Social networks are also flat. They have no hierarchy and everyone in a social network is typically presented as being on the same level, even though there is often a reference to an individual’s position in a hierarchical organization. But these titles are less important in a social network than IRL. What is more important in a social network is the person behind the title and who that person is related to. This, together with the fact that people often are more comfortable with contacting people they do not know virtually than IRL, makes the barriers to contacting someone higher up in the hierarchy of an organization much lower. It enables important information to be communicated from grass-root level to top management and vice versa in a fast, undistorted, frequent and in a timely manner.

This is also the "threat" of social networks to hierarchical organizations. Well, it is not a threat to the business itself (rather an opportunity). It is threat to those in the middle of the pyramid who build their positions on their formal right to distribute information from the top and down, and vice versa. This is pretty much the primary function of a lot of people in the middle of the pyramid. But as this function is becoming less important and sometimes obsolete, it poses a threat to those managers who are not really good coaches, mentors, visionaries, sales people, networkers and so on.

Top management on the other hand can really benefit from social networks. By bypassing the cumbersome hierarchical communication structure and communicating directly with individual coworkers, they can practice a much more agile and proactive leadership. They can get access to vast amounts of uncensored information from any corner of the enterprise and interact directly with coworkers from which you need additional information. But this requires that they equip themself and their collegues with efficient tools and technologies for sharing information, such as a corporate social network, syndication (RSS), blogs, wikis and mashups. With these and other tools and technologies, management can access and filter out important information that is flowing through the informal networks and spot trends, capture important signals and increase their awareness about the health of the business.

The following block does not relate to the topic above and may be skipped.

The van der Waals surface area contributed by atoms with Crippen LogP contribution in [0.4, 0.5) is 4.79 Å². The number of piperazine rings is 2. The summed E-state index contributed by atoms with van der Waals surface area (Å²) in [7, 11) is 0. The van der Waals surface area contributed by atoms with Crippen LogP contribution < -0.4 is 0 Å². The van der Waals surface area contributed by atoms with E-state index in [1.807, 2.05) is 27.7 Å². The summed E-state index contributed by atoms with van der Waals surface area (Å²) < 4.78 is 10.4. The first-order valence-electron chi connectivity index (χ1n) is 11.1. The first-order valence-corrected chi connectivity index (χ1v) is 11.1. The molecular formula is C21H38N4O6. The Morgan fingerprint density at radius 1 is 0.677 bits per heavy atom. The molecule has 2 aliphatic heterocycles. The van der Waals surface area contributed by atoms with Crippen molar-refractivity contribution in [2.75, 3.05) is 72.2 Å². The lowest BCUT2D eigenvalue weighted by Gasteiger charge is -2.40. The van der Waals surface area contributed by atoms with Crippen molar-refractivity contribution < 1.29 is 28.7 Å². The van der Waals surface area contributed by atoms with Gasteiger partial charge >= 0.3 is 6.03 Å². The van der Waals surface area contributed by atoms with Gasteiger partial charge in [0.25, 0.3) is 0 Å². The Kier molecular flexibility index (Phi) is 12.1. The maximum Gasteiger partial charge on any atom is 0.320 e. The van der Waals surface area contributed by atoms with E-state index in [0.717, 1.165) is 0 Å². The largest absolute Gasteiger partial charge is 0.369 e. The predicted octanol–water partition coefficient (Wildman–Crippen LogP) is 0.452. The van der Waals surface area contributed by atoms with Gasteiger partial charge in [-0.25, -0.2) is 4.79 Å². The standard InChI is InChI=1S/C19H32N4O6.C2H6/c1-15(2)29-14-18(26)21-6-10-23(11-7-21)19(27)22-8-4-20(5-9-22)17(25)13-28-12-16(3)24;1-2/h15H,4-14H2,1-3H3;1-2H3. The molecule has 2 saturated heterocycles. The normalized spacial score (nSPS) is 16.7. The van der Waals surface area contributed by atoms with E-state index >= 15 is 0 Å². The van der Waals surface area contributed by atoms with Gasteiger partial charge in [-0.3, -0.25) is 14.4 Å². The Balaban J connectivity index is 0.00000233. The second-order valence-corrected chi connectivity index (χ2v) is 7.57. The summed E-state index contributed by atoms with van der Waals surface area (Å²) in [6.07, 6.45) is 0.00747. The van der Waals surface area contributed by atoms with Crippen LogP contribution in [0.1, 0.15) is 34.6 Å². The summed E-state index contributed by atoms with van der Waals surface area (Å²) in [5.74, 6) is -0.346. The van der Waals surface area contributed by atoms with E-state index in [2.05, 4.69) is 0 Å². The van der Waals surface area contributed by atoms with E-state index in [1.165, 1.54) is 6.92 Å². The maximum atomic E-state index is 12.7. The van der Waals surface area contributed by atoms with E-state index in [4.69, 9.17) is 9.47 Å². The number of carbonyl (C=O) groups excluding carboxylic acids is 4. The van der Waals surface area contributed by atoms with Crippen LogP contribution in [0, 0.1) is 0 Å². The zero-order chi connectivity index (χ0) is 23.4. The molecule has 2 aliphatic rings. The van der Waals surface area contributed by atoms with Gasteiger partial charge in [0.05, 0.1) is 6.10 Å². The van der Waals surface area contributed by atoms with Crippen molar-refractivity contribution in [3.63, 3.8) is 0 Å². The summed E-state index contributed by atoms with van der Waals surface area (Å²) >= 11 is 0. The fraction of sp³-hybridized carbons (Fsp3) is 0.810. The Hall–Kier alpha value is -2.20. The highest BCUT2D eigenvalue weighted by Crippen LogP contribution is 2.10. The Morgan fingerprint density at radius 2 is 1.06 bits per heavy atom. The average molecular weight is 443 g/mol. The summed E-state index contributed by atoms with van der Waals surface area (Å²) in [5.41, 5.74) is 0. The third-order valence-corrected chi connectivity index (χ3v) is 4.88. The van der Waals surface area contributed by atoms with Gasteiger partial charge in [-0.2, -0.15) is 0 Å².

In a sense, the emergence of social networks and the means to distribute and aggregate information within those networks can be seen as "Social Business Intelligence". Social networks put content in context of other content, but what is even more important is that they put content in context of people. And it happens in real-time. This is what is missing with traditional business intelligence solutions.

There are definitely opportunities for enterprises to capitalize on social networks. But you have to find out a way to deal with those individuals in the middle of the pyramid that do not like being flattened out.